Adriana Perez Chicago Tribune
With its branches poking out of a drawstring bag, a potted plum tree accompanied Tristan Shaw to a recent nonprofit luncheon. For the past three years, he has carried a sapling for “emotional support” for dinners, family parties, and even canoeing and camping.
Buddy, Pawpaw, and now Professor Plum – his three wooden companions for the past few years – have been collected as seedlings and grown over the summer. Professor Bloom is scheduled to join his predecessors somewhere in Shaw Square this fall. But what started as an experiment in taking care of oneself during difficult pandemic times quickly became a way to connect with others over a passion deeply rooted in family tradition.
“I noticed that wearing a tree was like breaking a barrier to initiate connection,” Shaw said. “I always want to talk about native plants, the importance of native plants, and the importance of oaks, in particular, as a keystone species. Those are things I definitely want to bring back to people.”
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In 1978, Shaw’s father, Connor, established a plant nursery on 5 acres of land in Mooney, Illinois, a village south of Chicago. Starting at the age of 4, his children would help him collect seeds for his project.
Five years later, Possibility Place Nursery began growing native trees and shrubs exclusively from seeds collected within a 150-mile radius in northern Indiana, Illinois, Wisconsin and Iowa. It has since expanded to more than 55 acres, where nearly 60,000 trees thrive and more than 18,000 trees are planted each year.
“There aren’t a lot of us who grow (plants) that are strictly local and locally collected,” said Kelsay Shaw, Tristan’s brother. “We rely on ourselves. That’s really what sets us apart.”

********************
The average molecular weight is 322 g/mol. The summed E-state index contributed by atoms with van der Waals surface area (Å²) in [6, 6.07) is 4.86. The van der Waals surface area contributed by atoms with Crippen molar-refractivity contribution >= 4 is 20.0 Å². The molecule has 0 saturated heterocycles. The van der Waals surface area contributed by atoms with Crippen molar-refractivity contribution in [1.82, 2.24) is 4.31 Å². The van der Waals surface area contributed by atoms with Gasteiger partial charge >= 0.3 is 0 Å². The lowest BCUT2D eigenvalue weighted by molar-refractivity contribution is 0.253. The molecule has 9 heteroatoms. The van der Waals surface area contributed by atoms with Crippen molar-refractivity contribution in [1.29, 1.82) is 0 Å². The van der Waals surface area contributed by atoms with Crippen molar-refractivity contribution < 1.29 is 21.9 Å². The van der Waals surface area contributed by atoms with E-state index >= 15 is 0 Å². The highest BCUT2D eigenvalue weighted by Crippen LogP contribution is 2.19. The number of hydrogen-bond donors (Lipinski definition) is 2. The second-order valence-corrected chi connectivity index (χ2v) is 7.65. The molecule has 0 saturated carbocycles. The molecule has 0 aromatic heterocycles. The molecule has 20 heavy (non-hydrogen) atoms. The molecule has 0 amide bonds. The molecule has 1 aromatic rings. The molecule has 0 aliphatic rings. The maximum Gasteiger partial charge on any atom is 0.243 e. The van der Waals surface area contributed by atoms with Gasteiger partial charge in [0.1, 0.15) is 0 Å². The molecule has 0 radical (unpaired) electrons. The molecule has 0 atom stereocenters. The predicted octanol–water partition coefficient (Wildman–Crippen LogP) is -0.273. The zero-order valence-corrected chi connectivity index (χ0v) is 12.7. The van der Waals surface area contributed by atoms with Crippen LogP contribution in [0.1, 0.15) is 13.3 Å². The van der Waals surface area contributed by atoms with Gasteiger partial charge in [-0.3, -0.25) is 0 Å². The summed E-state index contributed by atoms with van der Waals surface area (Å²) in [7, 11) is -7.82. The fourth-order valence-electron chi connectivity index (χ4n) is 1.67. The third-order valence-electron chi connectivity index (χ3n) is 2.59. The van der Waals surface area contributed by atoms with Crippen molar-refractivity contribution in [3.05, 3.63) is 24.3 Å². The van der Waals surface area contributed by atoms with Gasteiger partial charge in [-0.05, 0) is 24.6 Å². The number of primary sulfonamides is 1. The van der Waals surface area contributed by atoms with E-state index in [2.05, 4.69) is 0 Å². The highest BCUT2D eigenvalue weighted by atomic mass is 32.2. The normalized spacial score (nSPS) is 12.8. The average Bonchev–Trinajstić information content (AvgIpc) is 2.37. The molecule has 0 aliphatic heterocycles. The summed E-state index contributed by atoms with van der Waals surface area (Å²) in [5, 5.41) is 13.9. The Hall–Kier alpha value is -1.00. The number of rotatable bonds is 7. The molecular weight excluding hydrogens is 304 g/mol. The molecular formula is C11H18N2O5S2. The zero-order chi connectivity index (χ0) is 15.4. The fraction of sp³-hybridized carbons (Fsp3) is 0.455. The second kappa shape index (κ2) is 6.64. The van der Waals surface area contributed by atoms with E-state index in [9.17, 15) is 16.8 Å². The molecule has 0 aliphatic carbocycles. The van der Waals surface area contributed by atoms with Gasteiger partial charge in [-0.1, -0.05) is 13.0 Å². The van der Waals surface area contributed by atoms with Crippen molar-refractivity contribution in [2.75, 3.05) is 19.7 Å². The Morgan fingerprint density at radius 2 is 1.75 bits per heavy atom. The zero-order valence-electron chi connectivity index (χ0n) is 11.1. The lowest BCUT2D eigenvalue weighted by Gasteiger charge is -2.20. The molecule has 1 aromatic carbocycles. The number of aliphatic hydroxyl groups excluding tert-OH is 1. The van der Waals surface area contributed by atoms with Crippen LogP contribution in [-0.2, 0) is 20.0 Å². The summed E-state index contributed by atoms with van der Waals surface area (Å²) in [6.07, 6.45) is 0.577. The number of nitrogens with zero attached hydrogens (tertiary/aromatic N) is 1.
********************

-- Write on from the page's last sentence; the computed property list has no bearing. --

Billy Hoynes, a landscape architect by training and greenhouse assistant at the nursery, noted that many traditional nurseries use divisions and tissue culture to propagate varieties, or cultivated plants, with certain traits.
“They are very specific about their genes,” Hoynes said. “They want everything to look the same.”
Kelsay Shaw, who works as a botanist and sales consultant at the nursery, stressed the importance of making their plants available in “as much color and variety as possible.”
“People don’t realize exactly what’s available on the plate, especially for native trees,” he said. “They always think it’s wild, it must be like walking through a dirty forest. But it’s not. (There is) variation in native species, especially in things like fall color and leaf shape.”
“You’ll have five of the same thing next to each other, and there’s a slight difference in all of them. Some will be purple, some red, some bright orange, all the same plant,” Kelsay Shaw said. “While a lot of things in the industry, Being that red, if you’re not a fire engine (red)…what’s the point? It’s kind of sad because it doesn’t really give you the variety in your life that you might actually need.
On a Friday morning in late October, at the nursery’s last monthly open house of the year, Cynthia Dearie perused the plants for sale. The Northwest Indiana resident returned for the second year to purchase from Possibility Place for her new home.
She said that although she had been burning bushes at her previous home, once she discovered it was an invasive species, she decided to choose to plant native plants in her new place.
“So it’s really important, in my personal opinion, to plant gardens at a regional level,” she said. “Plants are so fun. I mean, just look at all the fall color.
Kelsay Shaw had a busy morning consulting with various clients during an open house. Between appointments, he wanders around the trees and shrubs on display and answers questions from parents with children, single shoppers and couples.